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In recent history the Middle East has always been an area of turmoil, where wars came and went and conflicts were interrupted by long periods of stability and progress. That, regretfully, no longer seems to be the case.
Today the turmoil remains, and the stability that interjected itself between times of conflict, allowing people in this region to overcome the difficulties of political instability and open warfare, is becoming something of a rarity.
What is becoming apparent, however, is that with the end of the Cold War countries that previously played a major role in the region -- Egypt, Syria and Iraq -- are today pre-occupied with internal strife that is keeping them tied down. And those countries that have not experienced the humility of foreign occupation are looking over the castle walls to make sure no U.S. Marines are about to come calling, as the Saudis would have liked to happen in Syria.
And on the reverse side of the coin, countries that previously played little or no vital role in the region, or kept very low and discreet profiles, like Saudi Arabia, are becoming more vociferous, more brazen, and more active.
Another very active country is tiny Qatar, whose imprint on the Middle East and the world is far larger than the country itself thanks to its international satellite television network, al-Jazeera, a label that has become a household name in Europe, the Middle East and now North America.
Using their oil revenues, both Saudi Arabia and Qatar have invested tens of millions of dollars to promote, supply and sustain anti-government forces in Syria, hoping to overthrow the regime of President Bashar Assad. Indeed, Saudi Arabia has taken its gloves off, and is no longer trying to be diplomatic or discreet. It's time for the big guns, so to speak.
Saudi Arabia was banking on the United States, which had in the past stepped up to the plate to help its Saudi friends and is now less eager to send its men and women off to fight and die for Saudi royalty.
While there is little doubt that a regime as brutal as the one in place in Damascus should not remain in power, what is questionable is whether Saudi Arabia's policy is a smart one and whether it could backfire, spreading the conflict from the Levant to the oil-rich Gulf region, a region that until now has been largely spared.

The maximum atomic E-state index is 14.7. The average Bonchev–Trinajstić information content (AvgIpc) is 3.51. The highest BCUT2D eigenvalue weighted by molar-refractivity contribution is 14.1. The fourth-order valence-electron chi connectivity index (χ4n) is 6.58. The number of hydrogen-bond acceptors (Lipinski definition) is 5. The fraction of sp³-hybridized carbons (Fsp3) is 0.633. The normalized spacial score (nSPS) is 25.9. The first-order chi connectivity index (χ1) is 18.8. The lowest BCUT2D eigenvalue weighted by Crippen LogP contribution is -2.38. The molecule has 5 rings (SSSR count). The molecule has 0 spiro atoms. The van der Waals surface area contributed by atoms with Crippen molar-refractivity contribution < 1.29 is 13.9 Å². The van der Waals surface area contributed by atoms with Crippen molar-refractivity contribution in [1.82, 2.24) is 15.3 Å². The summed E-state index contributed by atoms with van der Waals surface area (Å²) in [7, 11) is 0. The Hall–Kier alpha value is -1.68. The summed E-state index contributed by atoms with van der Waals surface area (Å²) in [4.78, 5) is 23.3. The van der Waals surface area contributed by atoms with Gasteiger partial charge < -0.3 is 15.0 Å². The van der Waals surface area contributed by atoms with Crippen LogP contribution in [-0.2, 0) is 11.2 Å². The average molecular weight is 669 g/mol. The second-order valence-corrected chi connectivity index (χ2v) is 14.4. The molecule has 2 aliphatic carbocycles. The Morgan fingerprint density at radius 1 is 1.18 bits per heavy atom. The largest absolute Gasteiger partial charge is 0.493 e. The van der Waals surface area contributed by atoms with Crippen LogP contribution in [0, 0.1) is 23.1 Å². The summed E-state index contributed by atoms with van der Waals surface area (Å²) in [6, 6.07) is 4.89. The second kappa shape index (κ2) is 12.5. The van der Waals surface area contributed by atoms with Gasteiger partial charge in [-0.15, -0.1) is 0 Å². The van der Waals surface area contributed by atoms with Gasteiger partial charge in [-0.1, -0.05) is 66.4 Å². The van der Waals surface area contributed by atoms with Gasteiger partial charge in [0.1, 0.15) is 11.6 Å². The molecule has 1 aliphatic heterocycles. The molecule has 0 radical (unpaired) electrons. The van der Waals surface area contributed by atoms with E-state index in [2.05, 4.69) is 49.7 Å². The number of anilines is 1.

One quasi-certainty is that if the violence continues unchecked as it has in Syria, it is only a matter of time before it spreads. The entire region is sitting on a case of high explosives positioned on the edge of a dangerous precipice with a lit match inches away from the fuse.
The three largest countries in the region, Egypt, Syria and Iraq, traditionally the most influential, are each facing grave internal strife. Egypt is in a state of utter confusion, with a transition government running the country while no one really knows what the future holds. In the past, Egypt was looked up to by other Arab countries. Syria, the other great center of political gravity in the Arab world, is now in its third year of a bloody war that has left the country completely devastated.
And Iraq, of course, is now falling into greater mayhem as al-Qaida sympathizers are challenging the government in Baghdad.
Lebanon, which had seen a brief period of some sort of pretend stability, is now once again finding itself on the verge of its 19-year civil war reigniting.
Just look at the map: Lebanon, Syria, Iraq, Egypt, Libya and Tunisia are all in very precarious states. Jordan and Palestine, although quiet for now, have large undercurrents of instability brewing that may explode at a moment's notice.
In Iraq, new clashes erupted Tuesday in the western part of the country between local tribesmen and al-Qaida militants who were trying to enter the city of Ramadi, forcing residents to blow up one of the bridges to slow down the rebel advance.
The entire Middle East is on the verge of unprecedented turmoil with no end in sight. Indeed, the frightening thought is what happens to the global economy if the fires of the Levant reach the oil fields of the Gulf?
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Written by Claude Salhani at Oilprice.com